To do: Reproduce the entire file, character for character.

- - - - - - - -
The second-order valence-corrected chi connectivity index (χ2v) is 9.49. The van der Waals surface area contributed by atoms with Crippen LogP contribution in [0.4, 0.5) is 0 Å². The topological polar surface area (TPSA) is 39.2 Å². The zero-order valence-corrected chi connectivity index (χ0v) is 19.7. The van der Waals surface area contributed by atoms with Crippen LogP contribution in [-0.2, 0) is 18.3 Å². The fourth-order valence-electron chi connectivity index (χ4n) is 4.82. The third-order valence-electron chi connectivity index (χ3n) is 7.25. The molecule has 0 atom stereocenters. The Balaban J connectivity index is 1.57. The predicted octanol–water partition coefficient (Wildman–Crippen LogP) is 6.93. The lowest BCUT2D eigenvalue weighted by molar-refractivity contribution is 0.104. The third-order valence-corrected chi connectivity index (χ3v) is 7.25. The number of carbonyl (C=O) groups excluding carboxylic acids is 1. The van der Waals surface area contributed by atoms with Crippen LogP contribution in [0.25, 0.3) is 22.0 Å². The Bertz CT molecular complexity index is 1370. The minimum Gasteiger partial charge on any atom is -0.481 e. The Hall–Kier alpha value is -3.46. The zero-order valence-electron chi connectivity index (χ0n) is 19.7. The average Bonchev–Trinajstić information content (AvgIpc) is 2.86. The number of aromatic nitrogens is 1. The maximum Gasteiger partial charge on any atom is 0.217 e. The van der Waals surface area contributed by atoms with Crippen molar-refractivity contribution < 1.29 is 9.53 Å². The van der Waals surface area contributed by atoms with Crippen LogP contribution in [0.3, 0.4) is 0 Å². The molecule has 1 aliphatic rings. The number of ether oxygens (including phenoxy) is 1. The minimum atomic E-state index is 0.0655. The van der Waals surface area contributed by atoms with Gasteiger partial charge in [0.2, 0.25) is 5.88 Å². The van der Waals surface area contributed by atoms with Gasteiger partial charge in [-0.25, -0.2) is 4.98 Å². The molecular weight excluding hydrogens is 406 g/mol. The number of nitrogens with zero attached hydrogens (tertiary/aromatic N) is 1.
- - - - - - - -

The second-order valence-corrected chi connectivity index (χ2v) is 9.49. The van der Waals surface area contributed by atoms with Crippen LogP contribution in [0.4, 0.5) is 0 Å². The topological polar surface area (TPSA) is 39.2 Å². The zero-order valence-corrected chi connectivity index (χ0v) is 19.7. The van der Waals surface area contributed by atoms with Crippen LogP contribution in [-0.2, 0) is 18.3 Å². The fourth-order valence-electron chi connectivity index (χ4n) is 4.82. The third-order valence-electron chi connectivity index (χ3n) is 7.25. The molecule has 0 atom stereocenters. The Balaban J connectivity index is 1.57. The predicted octanol–water partition coefficient (Wildman–Crippen LogP) is 6.93. The lowest BCUT2D eigenvalue weighted by molar-refractivity contribution is 0.104. The third-order valence-corrected chi connectivity index (χ3v) is 7.25. The number of carbonyl (C=O) groups excluding carboxylic acids is 1. The van der Waals surface area contributed by atoms with Crippen LogP contribution in [0.25, 0.3) is 22.0 Å². The Bertz CT molecular complexity index is 1370. The minimum Gasteiger partial charge on any atom is -0.481 e. The Hall–Kier alpha value is -3.46. The zero-order valence-electron chi connectivity index (χ0n) is 19.7. The average Bonchev–Trinajstić information content (AvgIpc) is 2.86. The number of aromatic nitrogens is 1. The maximum Gasteiger partial charge on any atom is 0.217 e. The van der Waals surface area contributed by atoms with Crippen molar-refractivity contribution < 1.29 is 9.53 Å². The van der Waals surface area contributed by atoms with Crippen LogP contribution in [0.3, 0.4) is 0 Å². The molecule has 1 aliphatic rings. The number of ether oxygens (including phenoxy) is 1. The minimum atomic E-state index is 0.0655. The van der Waals surface area contributed by atoms with Gasteiger partial charge in [0.2, 0.25) is 5.88 Å². The van der Waals surface area contributed by atoms with Gasteiger partial charge in [-0.25, -0.2) is 4.98 Å². The molecular weight excluding hydrogens is 406 g/mol. The number of nitrogens with zero attached hydrogens (tertiary/aromatic N) is 1.